Review: A Brief History of Secret Societies by David V. Barrett

If I had to describe A Brief History of Secret Societies in a word, it might be: rambling. While I definitely get the impression that David V. Barrett is an authority on the topics discussed, the text leaves a lot to be desired in the way of organization. A better structure would have greatly improved the book’s readability and brought some much needed clarity to the author’s intentions. Despite touching on a wide variety of material, the entire 300 page work is divided into only six chapters, the majority of which suffer from a lack of consistency or apparent direction.

With a title like A Brief History of Secret Societies, one might be forgiven for expecting the majority of the time to be spent in discussion of secret societies. The reality proves somewhat different. The first two chapters are more akin to high level history lessons, and while portions of chapter two do cover a few classical esoteric groups, the focus is more on religion than anything else. Religious practice is obviously a backdrop for many societies, but the ties are often made loosely, if at all.

Chapter three is “Freemasonry,” which proves to be about as directly and deeply focused on a specific society as the book gets. While informative, I did feel an unnecessary amount of effort was spent defending Masonry from its detractors, which was energy that could have been better utilized going deeper into what Freemasonry is, where it came from, and why. A “history” text arguably shouldn’t need to take a position on the legitimacy of the group, when an honest presentation of the facts would have more or less the same effect on the reader.

With chapter four we’re back to waltzing randomly around topics of the occult. While several Rosicrucian orders do make an appearance, they’re couched between discussions magic and the tarot for little obvious reason. The author seems to have a particular interest in the tarot, which appears in several sections, and is discussed in more detail than most of the secret societies, yet little direct connection between the two is ever made.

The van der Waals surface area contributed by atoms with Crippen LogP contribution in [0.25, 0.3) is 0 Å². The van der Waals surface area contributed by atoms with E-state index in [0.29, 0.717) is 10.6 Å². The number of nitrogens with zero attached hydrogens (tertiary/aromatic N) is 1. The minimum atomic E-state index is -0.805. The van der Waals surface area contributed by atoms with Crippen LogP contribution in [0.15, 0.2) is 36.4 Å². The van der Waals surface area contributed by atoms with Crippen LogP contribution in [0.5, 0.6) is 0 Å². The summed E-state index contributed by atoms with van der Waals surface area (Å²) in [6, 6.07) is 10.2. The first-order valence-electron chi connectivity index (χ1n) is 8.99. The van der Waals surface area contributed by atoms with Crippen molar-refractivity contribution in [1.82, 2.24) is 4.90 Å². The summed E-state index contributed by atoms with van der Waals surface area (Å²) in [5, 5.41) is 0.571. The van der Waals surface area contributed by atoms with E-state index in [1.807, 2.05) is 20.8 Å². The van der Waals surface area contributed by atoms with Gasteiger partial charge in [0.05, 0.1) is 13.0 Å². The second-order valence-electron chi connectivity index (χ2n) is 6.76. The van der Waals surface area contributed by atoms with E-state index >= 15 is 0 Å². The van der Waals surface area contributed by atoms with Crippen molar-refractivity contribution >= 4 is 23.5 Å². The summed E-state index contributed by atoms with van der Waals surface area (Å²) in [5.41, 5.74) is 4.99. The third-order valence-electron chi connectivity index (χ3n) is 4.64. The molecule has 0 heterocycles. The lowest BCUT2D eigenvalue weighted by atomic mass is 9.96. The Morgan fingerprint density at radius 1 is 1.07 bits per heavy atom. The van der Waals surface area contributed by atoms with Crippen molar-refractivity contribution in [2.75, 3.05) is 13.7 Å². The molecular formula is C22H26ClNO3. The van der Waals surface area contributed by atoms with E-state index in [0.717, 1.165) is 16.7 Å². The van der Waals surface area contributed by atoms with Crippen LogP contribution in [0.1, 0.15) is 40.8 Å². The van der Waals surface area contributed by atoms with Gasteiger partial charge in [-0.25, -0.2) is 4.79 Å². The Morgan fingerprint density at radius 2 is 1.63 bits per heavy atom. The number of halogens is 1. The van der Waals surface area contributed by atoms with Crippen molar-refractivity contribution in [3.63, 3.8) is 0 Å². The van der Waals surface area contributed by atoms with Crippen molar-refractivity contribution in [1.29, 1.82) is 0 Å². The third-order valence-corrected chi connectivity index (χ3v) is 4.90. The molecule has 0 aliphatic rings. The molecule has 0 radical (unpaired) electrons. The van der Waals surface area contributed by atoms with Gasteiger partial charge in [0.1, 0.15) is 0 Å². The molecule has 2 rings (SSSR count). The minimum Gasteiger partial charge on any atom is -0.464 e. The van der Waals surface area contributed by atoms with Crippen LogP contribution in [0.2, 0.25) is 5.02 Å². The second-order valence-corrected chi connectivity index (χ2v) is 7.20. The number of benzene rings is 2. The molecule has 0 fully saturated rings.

Chapter five, “The Dark Side,” may be the most interesting chapter in the entire book, given that it actually addresses (if briefly) several genuinely intriguing societies. Unfortunately, by trying to condense these into one collective chapter, we’re left with little depth. We learn that these groups exist, and a few facts about each, but the coverage is far from exhaustive. The author may have been trying to downplay the link between esoterica and bad behavior, but it feels like a missed opportunity.

The concluding chapter takes us back down the rabbit hole, with more discussion of various occult materials like the holy grail and tarot (again).

In retrospect, the title A Brief History of Secret Societies seems doomed to set the reader up for disappointment. The author is clearly more interested in discussing anything and everything of an esoteric nature. This may include some secret societies, but also covers religions, tarot, alchemy, and all manner of other tangentially associated things, in no particular order, and without making a sufficient effort to tie these themes together. The chaotic chapter structure only exacerbates the problem. Without any clear direction to keep us on track, the entire book rambles along, popping into and out of topics with abandon.

All of this is not to say that the work is without educational potential. The author is clearly deeply knowledgeable on the occult, and if one takes the ride, it will be hard not to learn a thing or two along the way. It just may be that you discover less about secret societies, and more about the generally esoteric, than you would anticipate.

Rating: 3/5

1 thought on “Review: A Brief History of Secret Societies by David V. Barrett

  1. Eddie Gallagher

    Very reasonable review. I was amazed at how apologetic the author was for Freemasonry. But it also became quite clear that he believes in some of the superstitions he was reviewing. Odd that a Catholic made little mention of Freemasonry’s fierce anti-Catholicism in some areas (such as Scotland). He also makes no mention of their role in class politics.
    Personally, I don’t think you can be taken seriously as a sociologist of religion if you are a believer in one religion. Objectivity is impossible, as this book demonstrates.


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